In keeping on with the DeLillo vibe, let’s dive in to my favorite short stories
Midnight in Dostoevsky is a short story by Don DeLillo first published in the New Yorker in November of 2009.
The story is about two freshmen in college, Todd and Robby, students of the wise and mysterious philosophy professor Ilgauska, who “reads Dostoevsky day and night.” The two boys have a thing for the fantastical. They love to pick out small aspects of everyday life and, using their combined imaginations and deductive reasoning skills, create elaborate backstories about such things, these things mostly being people. One character they both grow an infatuation with is a mysterious old man who they see often out on their walks around campus. They create an immense back story about the man, and as they keep tacking on details, Robby concludes that he must be the father of their philosophy professor. The two continue with their fantasy, however Robby falls further into it than Todd. At the end of the story, the boys happen upon the unknown old man, and Todd, fed up with unconfirmed and fabricated stories, suggests that he just simply talk to the old man and inquire about him. At this Robby freaks out, saying, “we do that, we kill the idea, we kill everything we’ve done.” Todd persists, and Robby ends up punching him in the face, resulting in the two getting in a fight and thus ending their friendship.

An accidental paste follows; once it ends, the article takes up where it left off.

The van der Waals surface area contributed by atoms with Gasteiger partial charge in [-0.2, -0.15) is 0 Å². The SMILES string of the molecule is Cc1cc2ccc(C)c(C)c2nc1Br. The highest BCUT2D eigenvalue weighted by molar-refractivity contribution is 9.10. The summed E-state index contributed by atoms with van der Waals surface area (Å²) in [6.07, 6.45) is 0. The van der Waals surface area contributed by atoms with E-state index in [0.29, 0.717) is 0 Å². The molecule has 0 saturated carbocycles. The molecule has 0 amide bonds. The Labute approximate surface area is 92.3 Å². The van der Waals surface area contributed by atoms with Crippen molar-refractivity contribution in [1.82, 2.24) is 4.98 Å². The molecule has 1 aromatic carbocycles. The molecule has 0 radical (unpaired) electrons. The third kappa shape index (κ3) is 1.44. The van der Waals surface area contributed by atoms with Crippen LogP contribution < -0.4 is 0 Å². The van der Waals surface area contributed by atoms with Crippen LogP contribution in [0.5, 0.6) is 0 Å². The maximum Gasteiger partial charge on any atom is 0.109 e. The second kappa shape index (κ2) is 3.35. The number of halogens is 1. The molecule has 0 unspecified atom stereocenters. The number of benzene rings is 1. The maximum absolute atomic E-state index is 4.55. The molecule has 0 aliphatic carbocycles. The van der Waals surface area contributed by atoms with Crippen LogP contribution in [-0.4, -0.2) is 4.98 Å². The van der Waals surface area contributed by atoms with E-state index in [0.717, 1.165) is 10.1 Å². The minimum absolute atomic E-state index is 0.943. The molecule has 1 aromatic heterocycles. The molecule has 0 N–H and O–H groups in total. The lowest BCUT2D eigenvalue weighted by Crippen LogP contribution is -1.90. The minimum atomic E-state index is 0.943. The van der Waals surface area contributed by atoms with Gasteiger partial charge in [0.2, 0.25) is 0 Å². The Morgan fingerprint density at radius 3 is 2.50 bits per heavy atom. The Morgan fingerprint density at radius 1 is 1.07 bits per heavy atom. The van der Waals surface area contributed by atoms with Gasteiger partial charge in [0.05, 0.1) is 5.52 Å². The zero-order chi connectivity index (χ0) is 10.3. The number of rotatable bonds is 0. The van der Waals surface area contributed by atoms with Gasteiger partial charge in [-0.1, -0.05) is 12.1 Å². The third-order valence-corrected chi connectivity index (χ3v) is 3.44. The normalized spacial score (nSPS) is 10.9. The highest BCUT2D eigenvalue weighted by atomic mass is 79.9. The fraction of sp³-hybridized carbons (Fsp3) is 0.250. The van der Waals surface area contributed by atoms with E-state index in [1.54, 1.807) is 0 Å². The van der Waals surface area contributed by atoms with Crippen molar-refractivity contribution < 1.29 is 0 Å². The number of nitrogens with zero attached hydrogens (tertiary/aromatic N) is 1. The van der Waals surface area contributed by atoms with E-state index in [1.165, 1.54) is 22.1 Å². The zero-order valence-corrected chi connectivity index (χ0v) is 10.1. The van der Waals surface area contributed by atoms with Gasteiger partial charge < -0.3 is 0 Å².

Consider the origin of the word. This story is commentary on two things, two things that are extremely prevalent in this postmodern digital age: the deconstruction of language and the role, and subsequent detriment, of fantasy.
From the teachings of Ilgauskas, Robby and Todd realize the role that language plays in the modern world, specifically in obtaining a truth. And I say “a truth” because the real, Lacan’s concept, in this day and age, is something quite unattainable (cue fake news). The philosophy teachings which unknowingly affect both the boys fall very much in line with Lacan and Derrida trains of thought, specifically deconstruction. Deconstruction, proposed by Jacque Derrida in the mid 20th century as method of analyzing language, is the observation that language sometimes “falls apart” in its approach to address something. Sometimes, language contradicts the meaning and context of it’s intention, and it happens all the time. In the short story, Ilgauskas addresses this notion in his laconic, at times, nebulous musings, “The atomic fact…We invented logic to beat back our creatural selves. We assert or deny. We follow ‘M’ with ‘N.’ The only laws that matter are laws of thought.” If there is a truth, it is unattainable because language is another layer that coats it; language itself hinders one from obtaining the truth.
This notion eloquently plays into Robby’s downfall with his obsession with the fantastical. Robby’s own sanity relies on the assurance that language will always be that impenetrable barrier to the truth. And when the barrier is compromised ie Todd finding out the truth about the old man, Robby’s own reality is compromised. Todd is then a threat. In a way, it plays into the digital age, especially with the role that social media has, and the reality it creates for young people. One side of Instagram is the viewer seeing glimpses of another person’s reality without any context, and that context the viewer must create themselves, even unknowingly.
I absolutely love this short story, and there’s so much to unpack, especially in what pertains to this day and age. In my literature course back in the spring, I wrote an entire paper about this short story alone. It was my first introduction to DeLillo, and today it still stands as one of my favorites.